Updated 31st March 2015
Middle Way Letters to the Editor 85 (4), February 2011
The Middle Way: Journal of The Buddhist Society, 85 (4), February 2011, 263-264.
The Middle Way: Journal of The Buddhist Society Letters to the Editor
A letter from Jacquetta Gomes (Bodhicarini Upasika Jayasili), Buddhist Group of Kendal (Theravada), in response to Roger Farrington, ‘Should Buddhists be Teetotallers?’, The Middle Way: Journal of The Buddhist Society, 85 (3) November 2010, pp.167–70.
In Theravada Buddhism there are two versions of the Eight Precepts: the Atthangika Uposatha Sila (Eight Uposatha Precepts) and the Ajivatthamaka Sila (Eight Precepts with Right Livelihood as the Eighth). The latter clarify the alcohol issue and explain how alcohol is included in the DKP (Dasa Kusala Kamma-patha) Ten Wholesome Courses of Action.
Ajivatthamaka Sila (Eight Precepts with Right Livelihood as the Eighth)
1) Panatipata veramani sikkhapadam samadiyami
I undertake the rule of training to refrain from killing living beings;
2) Adinnadana veramani sikkhapadam samadiyami
I undertake the rule of training to refrain from taking what is not given;
3) Kamesu micchacara veramani sikkhapadam samadiyami
I undertake the rule of training to refrain from sexual misconduct;
4) Musavada veramani sikkhapadam samadiyami
I undertake the rule of training to refrain from false speech;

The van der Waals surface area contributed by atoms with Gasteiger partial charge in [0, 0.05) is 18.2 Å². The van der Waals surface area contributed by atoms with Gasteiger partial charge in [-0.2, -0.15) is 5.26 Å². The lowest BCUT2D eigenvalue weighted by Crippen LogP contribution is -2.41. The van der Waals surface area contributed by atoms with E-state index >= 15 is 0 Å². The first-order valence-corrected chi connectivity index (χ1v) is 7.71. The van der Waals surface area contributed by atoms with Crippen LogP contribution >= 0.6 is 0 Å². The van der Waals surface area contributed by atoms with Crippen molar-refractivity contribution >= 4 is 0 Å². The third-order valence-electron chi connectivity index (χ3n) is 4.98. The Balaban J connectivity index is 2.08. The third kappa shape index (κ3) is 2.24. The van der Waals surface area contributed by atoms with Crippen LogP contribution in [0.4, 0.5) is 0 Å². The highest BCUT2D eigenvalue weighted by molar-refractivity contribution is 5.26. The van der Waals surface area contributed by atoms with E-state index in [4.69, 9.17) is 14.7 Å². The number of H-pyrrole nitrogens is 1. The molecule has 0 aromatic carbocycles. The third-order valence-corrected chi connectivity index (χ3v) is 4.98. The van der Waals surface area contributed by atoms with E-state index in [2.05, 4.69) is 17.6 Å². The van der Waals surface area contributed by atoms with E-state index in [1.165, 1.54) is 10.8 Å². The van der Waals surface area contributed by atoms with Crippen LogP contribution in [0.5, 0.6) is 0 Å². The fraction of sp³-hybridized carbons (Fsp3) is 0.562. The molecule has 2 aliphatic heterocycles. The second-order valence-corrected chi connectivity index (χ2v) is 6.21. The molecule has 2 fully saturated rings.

5) Pisuna vaca veramani sikkhapadam samadiyami
I undertake the rule of training to refrain from backbiting;
6) Pharusa vaca veramani sikkhapadam samadiyami
I undertake the rule of training to refrain from using harsh or abusive speech;
7) Samphappalapa veramani sikkhapadam samadiyami
I undertake the rule of training to refrain from useless or meaningless conversation;
8) Micchajiva veramani sikkhapadam samadiyami
I undertake the rule of training to refrain from wrong means of livelihood.
The Ajivatthamaka Sila Precepts correspond to the Ten Wholesome Courses of Action (Dasa Kusala Kamma-patha) mentioned in Mr Farringdon’s article. These precepts also correspond to the morality group of the Noble Eightfold Path (Ariya Atthangika Magga).
(I have discussed this topic at length in my article ‘“The development and use of the Eight Precepts for lay practitioners, Upasakas and Upasikas in Theravada Buddhism in the West”.
The Ajivatthamaka Sila are well known in Burma and Sri Lanka. In recent years the Sri Lankan Theravada Sangha in the West has offered the Ajivatthamaka Sila precepts for committed Western lay practitioners. Some Westerners expressed a wish to undertake these as a lifetime commitment at an official ceremony conducted by a senior monk.
Venerable Henepola Gunaratana Maha Thera, who is based at the Bhavana Society, West Virginia, USA, offers the Eight Lifetime Precepts (an expansion of the Ajivatthamaka Sila). The first seven precepts are the same, but the eighth precept is an amalgamation of the eighth precept of the Ajivatthamaka Sila and the fifth precept of Panca Sila (the Five Precepts): I undertake the training rule [precept] to abstain from wrong livelihood; and drinks and drugs that cause heedlessness.
The Bhavana Society website (http://www.bhavanasociety.org/) explains that ‘The lifetime precepts . . . include the right speech precepts found in the Eightfold Path and right livelihood . . . In traditional Buddhist countries, abstaining from intoxicants is assumed to be included in the precept on right livelihood. For clarification, we spell it out.’